On October 24, 2009 a group of mostly junior and seniors from Andrew Hill High School were given a unique look at several facets of Cogswell’s engineering program. Twenty-nine students studying Design Tech, Physics and AP/IB Biology found out what it takes to:
- Design robots whose purpose is to perform a specific task,
- Create a prototype solar panel destined to be a portable power source,
- Become a Boeing Company vendor and complete projects for them and
- Use game engine technologies to enter the serious game industry.
During the different sessions students were encouraged to ask the questions – lunch might hinge on their participation. In addition students had the chance to control the robots, explore the programming devices, touch the solar panels and watch the electric meter register current when the group followed the inventors outside to put the device through its paces.
Dr. Hadi Aggoune welcomed the future entrepreneurs and scientists by explaining what career paths a student might expect to follow by completing one of our engineering degree programs. Computer Engineering leads to control systems and instrumentation, embedded systems and robotics or networks and communication. Software engineering focuses on software development, simulation and animation, graphics and shaders or game programmers. Digital Arts Engineers become game designers or technical artists and technical directors.
The robots rolled out next prepared to respond to the programs their Cogswell masters had developed for them. Whether they were fetching, chasing light or avoiding obstacles through sound or touch Cogswell students had to create the set of instructions and produce the microprocessor that would drive the device.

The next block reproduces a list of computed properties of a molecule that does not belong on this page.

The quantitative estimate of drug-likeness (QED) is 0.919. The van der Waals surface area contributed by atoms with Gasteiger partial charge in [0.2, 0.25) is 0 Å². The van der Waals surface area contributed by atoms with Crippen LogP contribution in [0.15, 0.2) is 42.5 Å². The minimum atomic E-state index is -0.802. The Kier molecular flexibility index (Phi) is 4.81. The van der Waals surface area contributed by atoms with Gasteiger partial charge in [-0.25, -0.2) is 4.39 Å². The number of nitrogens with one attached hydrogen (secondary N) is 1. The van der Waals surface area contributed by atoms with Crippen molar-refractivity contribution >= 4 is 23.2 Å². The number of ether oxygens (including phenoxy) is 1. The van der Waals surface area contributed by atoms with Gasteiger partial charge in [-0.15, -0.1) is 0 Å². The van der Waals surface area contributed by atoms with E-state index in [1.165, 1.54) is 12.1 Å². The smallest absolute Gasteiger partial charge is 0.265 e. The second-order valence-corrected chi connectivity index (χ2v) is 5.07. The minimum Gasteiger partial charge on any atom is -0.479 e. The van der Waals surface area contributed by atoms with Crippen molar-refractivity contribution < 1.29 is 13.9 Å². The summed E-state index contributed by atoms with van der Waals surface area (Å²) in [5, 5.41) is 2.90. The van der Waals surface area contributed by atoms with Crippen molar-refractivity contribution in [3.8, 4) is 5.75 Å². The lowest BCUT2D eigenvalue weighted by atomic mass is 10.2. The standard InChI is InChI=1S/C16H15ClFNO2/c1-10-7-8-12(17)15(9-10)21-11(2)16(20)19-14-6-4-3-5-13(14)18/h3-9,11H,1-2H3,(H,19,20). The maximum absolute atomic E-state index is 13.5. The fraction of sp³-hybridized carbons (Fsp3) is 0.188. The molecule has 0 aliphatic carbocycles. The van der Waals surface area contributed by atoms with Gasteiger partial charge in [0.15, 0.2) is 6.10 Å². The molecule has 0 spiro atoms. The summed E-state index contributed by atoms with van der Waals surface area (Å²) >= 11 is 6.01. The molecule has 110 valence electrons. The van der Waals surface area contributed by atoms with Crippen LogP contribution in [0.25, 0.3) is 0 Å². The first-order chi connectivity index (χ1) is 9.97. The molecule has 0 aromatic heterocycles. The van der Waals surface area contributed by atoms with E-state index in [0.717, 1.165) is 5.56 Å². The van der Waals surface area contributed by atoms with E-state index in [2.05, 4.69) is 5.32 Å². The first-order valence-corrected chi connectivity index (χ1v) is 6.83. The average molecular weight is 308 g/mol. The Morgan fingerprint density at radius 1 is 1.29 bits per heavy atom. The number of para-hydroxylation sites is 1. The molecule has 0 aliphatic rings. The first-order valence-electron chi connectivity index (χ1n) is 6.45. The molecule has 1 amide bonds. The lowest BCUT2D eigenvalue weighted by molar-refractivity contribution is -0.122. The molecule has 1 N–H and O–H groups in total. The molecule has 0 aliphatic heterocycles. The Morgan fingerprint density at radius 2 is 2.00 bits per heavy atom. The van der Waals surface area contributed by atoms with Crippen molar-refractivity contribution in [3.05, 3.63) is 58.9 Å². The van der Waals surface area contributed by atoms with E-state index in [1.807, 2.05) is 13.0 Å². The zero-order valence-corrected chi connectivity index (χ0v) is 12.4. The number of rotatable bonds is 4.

The solar panel demonstration began as the senior project of Dean Sala as he was pursuing his second degree at Cogswell. “The school is really flexible about working with you on your senior project,” said Sala. “I had this idea for making a solar device that you can carry around and can charge computers, phones and other small devices. It was exciting to bring together what I learned in school and turn it into something that works.”
A piece of the PV cell was passed around so students could see how thin the material really is. Dean explained how the cells are treated so they can be linked together and the process for hooking them up to a battery to produce electricity.
After lunch Dr. Aggoune showed a video that Cogswell students contributed to as one of the projects they are under contract to the Boeing Company to develop. The scenarios are produced by the Engineering Simulation and Animation Laboratory (ESAL) at Cogswell Polytechnical College and the lab in Kirkland, WA. Each of the different scenarios the Lab has work on highlights future technologies being developed by the Boeing Company.
Finally students listened to a panel discussion about the burgeoning Serious Game Industry. By definition these games focus on a purpose other than pure entertainment. Industries like defense, education, scientific exploration, health care, emergency management, city planning, engineering, religion and politics are the primary markets for these games.
“The goal is to help students understand the depth of the choices available to them as they select a career path,” said Dr. Aggoune “and how the emerging technologies are constantly creating new and exciting opportunities.”
-Bonnie Phelps, Dean of Institutional Advancement